Nothing is open. No shops, no cafes. Nothing else that you can afford. It is windy. You finally decide to climb up the steep tree-studded, grassy bluff overlooking the city, and chose a camping spot.
It is too early. The conditions are harsh. You are lonely. You are hurt. You feel lower than you have in a long time. Of course, on a nightly basis you engage in some form of self pity or another, mostly out of concern for Lefty and fear of Righty acting out—fears now realized.
But most bad feelings are attributable to fatigue or hunger and you can see that Katie suffers from both. The budget is too tight, and the camping too plentiful to ignore. But even as the rainclouds begin to roll in, you wonder if you are being stupid.
Stupid, yes, because of your pride. Of your fucked up sense of integrity. Because of your refusal to piggy-back on your travel buddies and acquaintances. You ask the hostel owners in town if they would mind if you cook out on their terrace, just to be free from the wind. No one cares.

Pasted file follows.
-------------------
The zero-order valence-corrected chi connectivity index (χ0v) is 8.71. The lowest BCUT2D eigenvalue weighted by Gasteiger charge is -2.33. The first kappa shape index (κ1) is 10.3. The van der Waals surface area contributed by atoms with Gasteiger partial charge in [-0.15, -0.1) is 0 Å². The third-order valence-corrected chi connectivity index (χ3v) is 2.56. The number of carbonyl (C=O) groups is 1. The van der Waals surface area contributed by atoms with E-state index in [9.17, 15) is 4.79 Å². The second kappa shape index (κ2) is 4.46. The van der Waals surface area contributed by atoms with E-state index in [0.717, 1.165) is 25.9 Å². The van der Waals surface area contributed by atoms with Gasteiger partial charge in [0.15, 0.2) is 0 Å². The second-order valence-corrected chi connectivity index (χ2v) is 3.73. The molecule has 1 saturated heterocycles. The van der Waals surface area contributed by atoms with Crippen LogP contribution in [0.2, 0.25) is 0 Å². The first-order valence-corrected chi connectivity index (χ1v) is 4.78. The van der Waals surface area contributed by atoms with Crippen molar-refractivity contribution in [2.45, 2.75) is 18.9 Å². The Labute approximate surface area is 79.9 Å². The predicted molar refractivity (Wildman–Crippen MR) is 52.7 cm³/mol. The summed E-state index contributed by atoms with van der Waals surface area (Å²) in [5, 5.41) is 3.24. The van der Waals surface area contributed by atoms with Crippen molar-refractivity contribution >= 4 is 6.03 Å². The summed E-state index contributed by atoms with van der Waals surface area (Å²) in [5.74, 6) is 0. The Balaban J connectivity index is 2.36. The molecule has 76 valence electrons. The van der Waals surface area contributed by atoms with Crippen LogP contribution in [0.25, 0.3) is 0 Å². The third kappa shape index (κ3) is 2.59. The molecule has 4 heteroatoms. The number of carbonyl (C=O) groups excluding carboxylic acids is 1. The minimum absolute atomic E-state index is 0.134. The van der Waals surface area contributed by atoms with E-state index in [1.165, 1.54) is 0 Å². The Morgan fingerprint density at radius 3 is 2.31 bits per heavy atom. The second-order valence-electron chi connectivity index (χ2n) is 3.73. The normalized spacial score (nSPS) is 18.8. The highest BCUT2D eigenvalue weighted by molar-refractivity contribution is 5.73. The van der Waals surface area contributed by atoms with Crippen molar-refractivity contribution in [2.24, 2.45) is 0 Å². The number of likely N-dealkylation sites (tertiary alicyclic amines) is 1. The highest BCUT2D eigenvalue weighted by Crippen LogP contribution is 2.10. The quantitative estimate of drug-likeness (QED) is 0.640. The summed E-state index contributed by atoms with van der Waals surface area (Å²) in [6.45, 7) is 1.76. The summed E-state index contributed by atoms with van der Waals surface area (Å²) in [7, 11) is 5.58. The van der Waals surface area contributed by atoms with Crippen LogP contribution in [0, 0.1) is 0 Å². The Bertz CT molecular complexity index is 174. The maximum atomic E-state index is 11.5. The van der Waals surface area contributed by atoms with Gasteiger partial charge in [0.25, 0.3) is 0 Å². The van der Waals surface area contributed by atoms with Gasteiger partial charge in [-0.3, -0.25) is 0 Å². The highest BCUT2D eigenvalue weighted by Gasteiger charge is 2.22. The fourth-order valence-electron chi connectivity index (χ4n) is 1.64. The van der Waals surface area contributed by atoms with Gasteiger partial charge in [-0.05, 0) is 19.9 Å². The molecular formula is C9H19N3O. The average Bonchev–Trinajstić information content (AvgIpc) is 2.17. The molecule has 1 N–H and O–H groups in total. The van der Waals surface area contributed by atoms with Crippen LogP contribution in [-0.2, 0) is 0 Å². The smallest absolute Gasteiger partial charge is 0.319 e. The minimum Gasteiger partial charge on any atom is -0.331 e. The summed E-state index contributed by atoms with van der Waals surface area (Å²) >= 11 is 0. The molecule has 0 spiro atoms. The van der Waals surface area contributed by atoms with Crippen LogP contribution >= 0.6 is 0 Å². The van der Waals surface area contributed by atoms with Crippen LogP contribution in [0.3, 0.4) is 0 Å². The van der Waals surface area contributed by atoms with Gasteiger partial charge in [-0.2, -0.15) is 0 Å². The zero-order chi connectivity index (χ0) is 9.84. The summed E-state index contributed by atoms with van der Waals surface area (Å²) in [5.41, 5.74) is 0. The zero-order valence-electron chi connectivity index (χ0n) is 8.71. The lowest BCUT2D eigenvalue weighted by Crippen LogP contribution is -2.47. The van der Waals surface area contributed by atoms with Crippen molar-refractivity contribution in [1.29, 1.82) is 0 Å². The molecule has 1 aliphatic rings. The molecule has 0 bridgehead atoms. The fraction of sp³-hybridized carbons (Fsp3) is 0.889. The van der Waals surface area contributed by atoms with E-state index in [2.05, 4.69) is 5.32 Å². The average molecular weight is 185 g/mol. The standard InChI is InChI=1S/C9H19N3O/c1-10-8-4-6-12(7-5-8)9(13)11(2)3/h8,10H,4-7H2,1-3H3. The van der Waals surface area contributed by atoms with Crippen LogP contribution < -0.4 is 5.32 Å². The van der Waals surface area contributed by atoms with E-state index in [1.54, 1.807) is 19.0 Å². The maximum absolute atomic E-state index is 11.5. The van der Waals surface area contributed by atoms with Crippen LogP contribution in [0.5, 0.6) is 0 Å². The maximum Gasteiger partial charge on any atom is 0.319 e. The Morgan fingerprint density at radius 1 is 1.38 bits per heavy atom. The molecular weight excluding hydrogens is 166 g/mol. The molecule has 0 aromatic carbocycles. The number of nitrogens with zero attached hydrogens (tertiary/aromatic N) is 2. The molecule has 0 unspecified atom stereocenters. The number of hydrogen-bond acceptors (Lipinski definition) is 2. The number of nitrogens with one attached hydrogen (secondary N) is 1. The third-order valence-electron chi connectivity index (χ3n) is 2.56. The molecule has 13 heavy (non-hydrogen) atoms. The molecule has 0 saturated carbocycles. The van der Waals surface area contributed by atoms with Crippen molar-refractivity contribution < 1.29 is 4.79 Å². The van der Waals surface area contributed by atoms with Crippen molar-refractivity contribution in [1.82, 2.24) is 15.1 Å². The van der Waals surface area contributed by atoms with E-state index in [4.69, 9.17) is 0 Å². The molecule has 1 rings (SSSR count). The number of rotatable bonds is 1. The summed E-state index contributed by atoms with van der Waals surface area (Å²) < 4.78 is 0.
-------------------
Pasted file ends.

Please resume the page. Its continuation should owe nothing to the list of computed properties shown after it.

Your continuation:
And so you cook, and the rain slowly wets everything around you. Jenn notices you. Then Fred. And Niny (who had again bumped into your foursome). Niny sweetly joins you in the rain, donning her coat, and offers you a glass of wine. The others soon come out in the sprinkle, in some form of consolatory camaraderie.
You do not interpret it as such in this moment. You think only about demonstrating that you do not take services which are not offered to you first. Jenn thinks you are silly. Says you should cook on her private covered terrace; later, she offers to sneak you into her room through the window. “We are alone in our room. Plenty of empty beds!” You refuse.